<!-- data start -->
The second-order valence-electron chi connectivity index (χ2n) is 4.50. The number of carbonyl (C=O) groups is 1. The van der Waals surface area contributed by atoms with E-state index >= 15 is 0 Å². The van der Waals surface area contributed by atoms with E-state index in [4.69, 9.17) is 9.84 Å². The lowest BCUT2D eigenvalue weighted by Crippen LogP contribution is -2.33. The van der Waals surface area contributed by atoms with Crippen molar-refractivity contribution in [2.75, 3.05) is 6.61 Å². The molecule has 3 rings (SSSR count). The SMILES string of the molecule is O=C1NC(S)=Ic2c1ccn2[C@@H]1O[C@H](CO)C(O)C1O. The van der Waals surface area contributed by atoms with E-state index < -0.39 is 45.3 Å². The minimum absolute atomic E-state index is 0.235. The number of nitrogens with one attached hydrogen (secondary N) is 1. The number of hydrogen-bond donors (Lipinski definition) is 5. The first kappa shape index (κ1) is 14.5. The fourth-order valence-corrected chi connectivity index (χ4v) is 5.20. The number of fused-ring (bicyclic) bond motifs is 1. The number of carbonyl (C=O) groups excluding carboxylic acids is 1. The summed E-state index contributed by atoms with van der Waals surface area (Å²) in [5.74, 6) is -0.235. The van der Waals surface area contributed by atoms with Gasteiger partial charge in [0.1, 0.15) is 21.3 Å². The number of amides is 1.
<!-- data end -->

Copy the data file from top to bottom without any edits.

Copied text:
The second-order valence-electron chi connectivity index (χ2n) is 4.50. The number of carbonyl (C=O) groups is 1. The van der Waals surface area contributed by atoms with E-state index >= 15 is 0 Å². The van der Waals surface area contributed by atoms with E-state index in [4.69, 9.17) is 9.84 Å². The lowest BCUT2D eigenvalue weighted by Crippen LogP contribution is -2.33. The van der Waals surface area contributed by atoms with Crippen molar-refractivity contribution in [2.75, 3.05) is 6.61 Å². The molecule has 3 rings (SSSR count). The SMILES string of the molecule is O=C1NC(S)=Ic2c1ccn2[C@@H]1O[C@H](CO)C(O)C1O. The van der Waals surface area contributed by atoms with E-state index < -0.39 is 45.3 Å². The minimum absolute atomic E-state index is 0.235. The number of nitrogens with one attached hydrogen (secondary N) is 1. The number of hydrogen-bond donors (Lipinski definition) is 5. The first kappa shape index (κ1) is 14.5. The fourth-order valence-corrected chi connectivity index (χ4v) is 5.20. The number of fused-ring (bicyclic) bond motifs is 1. The number of carbonyl (C=O) groups excluding carboxylic acids is 1. The summed E-state index contributed by atoms with van der Waals surface area (Å²) in [5.74, 6) is -0.235. The van der Waals surface area contributed by atoms with Gasteiger partial charge in [0.1, 0.15) is 21.3 Å². The number of amides is 1.